All four professional league unions have voiced their support.
On November 17, staffers at Vox Media announced plans to unionize. Should the effort prove successful, Vox’s entire roster of sites, including Curbed, Eater, Polygon, Racked, Recode, SB Nation, and The Verge, would join the Writer’s Guild of America East, which boasts digital media publications such as Gizmodo Media Group, HuffPost, and Vice among its ranks.
“There is no better way to cultivate that innovation, and champion our values, than to unionize,” the nascent Vox Union said in a statement published on its website. “An empowered team is an ambitious team, and the greater transparency and collaboration offered by a union will allow us to thrive and take risks in an ever-changing industry.”
But since the unionization drive was made public, Vox Media itself has given no indication that it will formally recognize the union and recent attempts to organize by other digital media properties have been fraught, to say the least. In October, DNAinfo and Gothamist successfully formed a union and joined WGA East. One week later, Joe Ricketts, a staunch anti-union billionaire who bought both sites nine months ago, shuttered the entire operation, in what was, by all accounts, a retaliatory strike. Initially, he erased both sites’ archives, depriving out-of-work reporters from using their clips to secure a job. (After an online outcry, the archives were restored.)
After the Los Angeles Times announced a unionization drive, it faced its own pushback from management. Splinter got its hands on a series of anti-union flyers that Tronc, the media conglomerate that owns the Times, planned to distribute, all of which pushed the notion that staffers would be far better off without organized labor negotiating on their behalf.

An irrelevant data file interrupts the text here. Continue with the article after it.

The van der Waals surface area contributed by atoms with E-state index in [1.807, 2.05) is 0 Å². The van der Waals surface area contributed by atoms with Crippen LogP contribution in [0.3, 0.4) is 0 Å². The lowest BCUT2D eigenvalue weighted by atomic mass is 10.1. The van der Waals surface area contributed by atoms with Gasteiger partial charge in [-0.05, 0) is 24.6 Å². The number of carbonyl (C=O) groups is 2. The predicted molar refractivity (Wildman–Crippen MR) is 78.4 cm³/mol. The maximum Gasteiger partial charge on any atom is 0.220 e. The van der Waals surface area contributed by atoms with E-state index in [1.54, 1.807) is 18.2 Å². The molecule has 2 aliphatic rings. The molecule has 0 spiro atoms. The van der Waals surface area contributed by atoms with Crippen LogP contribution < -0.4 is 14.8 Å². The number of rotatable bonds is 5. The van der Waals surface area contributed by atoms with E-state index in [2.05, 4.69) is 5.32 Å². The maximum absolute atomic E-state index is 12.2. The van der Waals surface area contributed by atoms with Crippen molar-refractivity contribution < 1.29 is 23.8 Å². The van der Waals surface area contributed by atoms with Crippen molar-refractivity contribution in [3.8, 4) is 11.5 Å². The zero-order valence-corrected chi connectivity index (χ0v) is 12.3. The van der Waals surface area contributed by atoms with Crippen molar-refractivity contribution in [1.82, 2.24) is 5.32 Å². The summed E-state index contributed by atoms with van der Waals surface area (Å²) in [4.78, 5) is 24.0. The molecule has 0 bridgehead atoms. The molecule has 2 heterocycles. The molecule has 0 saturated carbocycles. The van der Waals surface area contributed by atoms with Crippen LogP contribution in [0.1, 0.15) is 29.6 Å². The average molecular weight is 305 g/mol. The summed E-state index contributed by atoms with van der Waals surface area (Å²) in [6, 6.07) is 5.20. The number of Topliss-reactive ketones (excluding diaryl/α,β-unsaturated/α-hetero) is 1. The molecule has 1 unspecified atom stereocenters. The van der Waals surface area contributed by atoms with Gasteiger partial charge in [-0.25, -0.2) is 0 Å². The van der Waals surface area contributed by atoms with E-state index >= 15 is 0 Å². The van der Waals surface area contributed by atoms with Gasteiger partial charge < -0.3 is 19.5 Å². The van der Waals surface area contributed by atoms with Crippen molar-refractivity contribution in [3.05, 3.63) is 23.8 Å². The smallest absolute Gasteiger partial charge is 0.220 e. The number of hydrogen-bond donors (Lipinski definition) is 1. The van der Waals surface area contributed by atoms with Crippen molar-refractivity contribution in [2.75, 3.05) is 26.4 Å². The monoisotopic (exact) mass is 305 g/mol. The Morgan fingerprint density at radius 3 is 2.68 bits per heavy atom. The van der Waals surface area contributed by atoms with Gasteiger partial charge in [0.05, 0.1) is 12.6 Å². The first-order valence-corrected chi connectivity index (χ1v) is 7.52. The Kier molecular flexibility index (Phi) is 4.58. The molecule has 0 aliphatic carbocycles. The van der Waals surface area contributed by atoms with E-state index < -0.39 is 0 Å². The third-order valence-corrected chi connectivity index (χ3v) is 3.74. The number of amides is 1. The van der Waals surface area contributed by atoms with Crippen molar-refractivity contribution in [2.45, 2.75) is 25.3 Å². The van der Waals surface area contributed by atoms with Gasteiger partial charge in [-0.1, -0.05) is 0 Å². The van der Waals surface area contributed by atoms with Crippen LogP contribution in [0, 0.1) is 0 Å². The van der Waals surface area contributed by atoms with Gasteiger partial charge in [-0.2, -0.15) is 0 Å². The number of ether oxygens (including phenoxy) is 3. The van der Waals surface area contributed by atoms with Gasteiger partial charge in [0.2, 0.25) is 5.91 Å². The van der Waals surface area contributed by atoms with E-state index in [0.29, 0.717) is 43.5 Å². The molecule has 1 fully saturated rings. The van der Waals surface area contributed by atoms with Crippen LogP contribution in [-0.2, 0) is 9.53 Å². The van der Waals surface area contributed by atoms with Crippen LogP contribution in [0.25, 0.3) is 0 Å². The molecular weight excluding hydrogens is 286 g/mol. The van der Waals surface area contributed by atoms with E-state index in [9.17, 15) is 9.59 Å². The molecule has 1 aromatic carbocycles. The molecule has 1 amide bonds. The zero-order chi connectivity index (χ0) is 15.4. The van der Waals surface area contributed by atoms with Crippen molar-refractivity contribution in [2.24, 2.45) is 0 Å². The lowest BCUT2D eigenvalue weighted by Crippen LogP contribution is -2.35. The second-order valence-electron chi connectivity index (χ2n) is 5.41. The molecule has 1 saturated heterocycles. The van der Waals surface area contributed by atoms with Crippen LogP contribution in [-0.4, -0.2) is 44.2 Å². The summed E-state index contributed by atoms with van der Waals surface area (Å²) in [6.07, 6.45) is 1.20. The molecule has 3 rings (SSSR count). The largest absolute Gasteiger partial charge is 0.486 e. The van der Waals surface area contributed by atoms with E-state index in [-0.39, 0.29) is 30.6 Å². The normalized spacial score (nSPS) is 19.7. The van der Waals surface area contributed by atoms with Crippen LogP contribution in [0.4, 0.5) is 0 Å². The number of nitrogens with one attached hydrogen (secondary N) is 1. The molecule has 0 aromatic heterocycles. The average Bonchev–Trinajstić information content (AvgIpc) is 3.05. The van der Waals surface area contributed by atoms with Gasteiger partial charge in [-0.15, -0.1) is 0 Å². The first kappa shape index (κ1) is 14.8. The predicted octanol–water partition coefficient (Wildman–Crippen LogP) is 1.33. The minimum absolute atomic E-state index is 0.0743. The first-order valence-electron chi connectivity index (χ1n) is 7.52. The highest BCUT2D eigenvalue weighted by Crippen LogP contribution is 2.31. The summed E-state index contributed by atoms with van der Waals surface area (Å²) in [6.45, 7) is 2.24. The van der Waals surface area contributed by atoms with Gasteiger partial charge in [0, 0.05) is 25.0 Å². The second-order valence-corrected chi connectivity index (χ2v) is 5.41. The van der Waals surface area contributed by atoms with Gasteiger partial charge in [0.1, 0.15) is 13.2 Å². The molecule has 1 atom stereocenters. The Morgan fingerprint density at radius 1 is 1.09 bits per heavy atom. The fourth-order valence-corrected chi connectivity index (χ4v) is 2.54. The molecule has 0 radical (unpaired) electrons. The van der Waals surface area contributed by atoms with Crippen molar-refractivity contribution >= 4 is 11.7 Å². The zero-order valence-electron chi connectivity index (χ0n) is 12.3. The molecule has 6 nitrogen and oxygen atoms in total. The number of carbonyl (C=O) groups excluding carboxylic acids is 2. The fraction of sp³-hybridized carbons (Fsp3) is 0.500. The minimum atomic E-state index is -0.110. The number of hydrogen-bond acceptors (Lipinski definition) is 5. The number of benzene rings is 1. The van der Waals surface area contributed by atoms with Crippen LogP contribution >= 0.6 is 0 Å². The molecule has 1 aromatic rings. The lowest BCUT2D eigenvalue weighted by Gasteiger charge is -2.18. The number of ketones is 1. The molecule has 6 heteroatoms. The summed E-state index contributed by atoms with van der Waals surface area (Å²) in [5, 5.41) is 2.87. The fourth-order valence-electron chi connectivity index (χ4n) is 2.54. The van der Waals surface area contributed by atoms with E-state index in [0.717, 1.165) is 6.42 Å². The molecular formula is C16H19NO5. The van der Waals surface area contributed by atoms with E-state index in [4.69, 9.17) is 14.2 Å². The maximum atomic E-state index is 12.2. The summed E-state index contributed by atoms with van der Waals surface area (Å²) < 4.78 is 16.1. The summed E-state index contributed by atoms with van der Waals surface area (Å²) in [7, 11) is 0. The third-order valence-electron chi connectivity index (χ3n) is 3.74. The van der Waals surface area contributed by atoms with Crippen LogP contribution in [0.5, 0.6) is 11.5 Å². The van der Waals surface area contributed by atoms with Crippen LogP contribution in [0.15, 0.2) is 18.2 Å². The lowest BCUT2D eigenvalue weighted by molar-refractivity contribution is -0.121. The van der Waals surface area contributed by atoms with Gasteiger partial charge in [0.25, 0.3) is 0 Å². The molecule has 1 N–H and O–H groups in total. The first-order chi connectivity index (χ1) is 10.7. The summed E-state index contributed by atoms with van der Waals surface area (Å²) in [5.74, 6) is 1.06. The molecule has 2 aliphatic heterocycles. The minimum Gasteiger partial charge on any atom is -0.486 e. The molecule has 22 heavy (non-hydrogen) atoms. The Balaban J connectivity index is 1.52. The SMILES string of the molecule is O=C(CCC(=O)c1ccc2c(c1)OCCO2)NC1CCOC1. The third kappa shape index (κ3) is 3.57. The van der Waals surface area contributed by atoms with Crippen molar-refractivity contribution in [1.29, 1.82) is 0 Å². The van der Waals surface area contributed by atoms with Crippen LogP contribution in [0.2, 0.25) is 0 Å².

But the Vox Union, which has set up a dedicated Twitter account to help distribute its message, received an unexpected signal boost from all four major sports league unions. The four unions representing pro baseball, basketball, football, and hockey players all called on management to formally recognize the union:
The NFLPA and the NHLPA refrained from tweeting but both sent letters of support.
The NBPA did not respond to a request for comment, but they have frequently used their social media account to support union activities both in and outside the United States:
Similarly, when NBA players were locked out in 2011, the NFLPA expressed solidarity:
GOOD Sports spoke with a representative of MLB Players Association who said that the union will often back organizing efforts in other industries. As an example, he cited in incident in 2016 in which executive director, Tony Clark, visited a plant and lent support to VF Majestic’s union employees, just as it seemed as if the union company would lose out on the contract to supply all MLB teams with uniforms.
"We are proud of the players association's backing,” one employee said. “They supported our contract fights in the past, including our most recent one in 2016… It was great to hear that the players really cared about our fight to save our jobs."
In the end, MLB’s new suppliers, Under Armour and Fanatics, announced that they would not outsource the labor, saving the jobs of hundreds of employees.
With regards to the Vox Union, the MLB Players Association’s position is clear. “We support the rights of all workers to unionize,” the spokesman said